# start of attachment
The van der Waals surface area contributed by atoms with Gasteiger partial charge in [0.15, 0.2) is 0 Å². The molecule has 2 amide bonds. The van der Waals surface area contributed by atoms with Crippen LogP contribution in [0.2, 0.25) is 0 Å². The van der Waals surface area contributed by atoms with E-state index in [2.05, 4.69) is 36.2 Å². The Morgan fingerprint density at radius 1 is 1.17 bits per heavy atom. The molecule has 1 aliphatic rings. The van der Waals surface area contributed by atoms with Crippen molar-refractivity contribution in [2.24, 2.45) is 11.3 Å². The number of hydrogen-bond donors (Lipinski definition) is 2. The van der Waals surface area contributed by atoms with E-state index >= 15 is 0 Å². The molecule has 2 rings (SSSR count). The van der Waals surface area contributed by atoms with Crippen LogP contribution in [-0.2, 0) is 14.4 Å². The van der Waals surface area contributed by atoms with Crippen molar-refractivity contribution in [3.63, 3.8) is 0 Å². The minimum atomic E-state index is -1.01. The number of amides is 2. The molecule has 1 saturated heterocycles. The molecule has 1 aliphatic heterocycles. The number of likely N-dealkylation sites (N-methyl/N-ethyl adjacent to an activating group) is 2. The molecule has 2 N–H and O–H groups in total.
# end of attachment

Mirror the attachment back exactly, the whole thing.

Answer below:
The van der Waals surface area contributed by atoms with Gasteiger partial charge in [0.15, 0.2) is 0 Å². The molecule has 2 amide bonds. The van der Waals surface area contributed by atoms with Crippen LogP contribution in [0.2, 0.25) is 0 Å². The van der Waals surface area contributed by atoms with E-state index in [2.05, 4.69) is 36.2 Å². The Morgan fingerprint density at radius 1 is 1.17 bits per heavy atom. The molecule has 1 aliphatic rings. The van der Waals surface area contributed by atoms with Crippen molar-refractivity contribution in [2.24, 2.45) is 11.3 Å². The number of hydrogen-bond donors (Lipinski definition) is 2. The van der Waals surface area contributed by atoms with E-state index >= 15 is 0 Å². The molecule has 2 rings (SSSR count). The van der Waals surface area contributed by atoms with Crippen LogP contribution in [-0.2, 0) is 14.4 Å². The van der Waals surface area contributed by atoms with Crippen molar-refractivity contribution in [3.63, 3.8) is 0 Å². The minimum atomic E-state index is -1.01. The number of amides is 2. The molecule has 1 saturated heterocycles. The molecule has 1 aliphatic heterocycles. The number of likely N-dealkylation sites (N-methyl/N-ethyl adjacent to an activating group) is 2. The molecule has 2 N–H and O–H groups in total.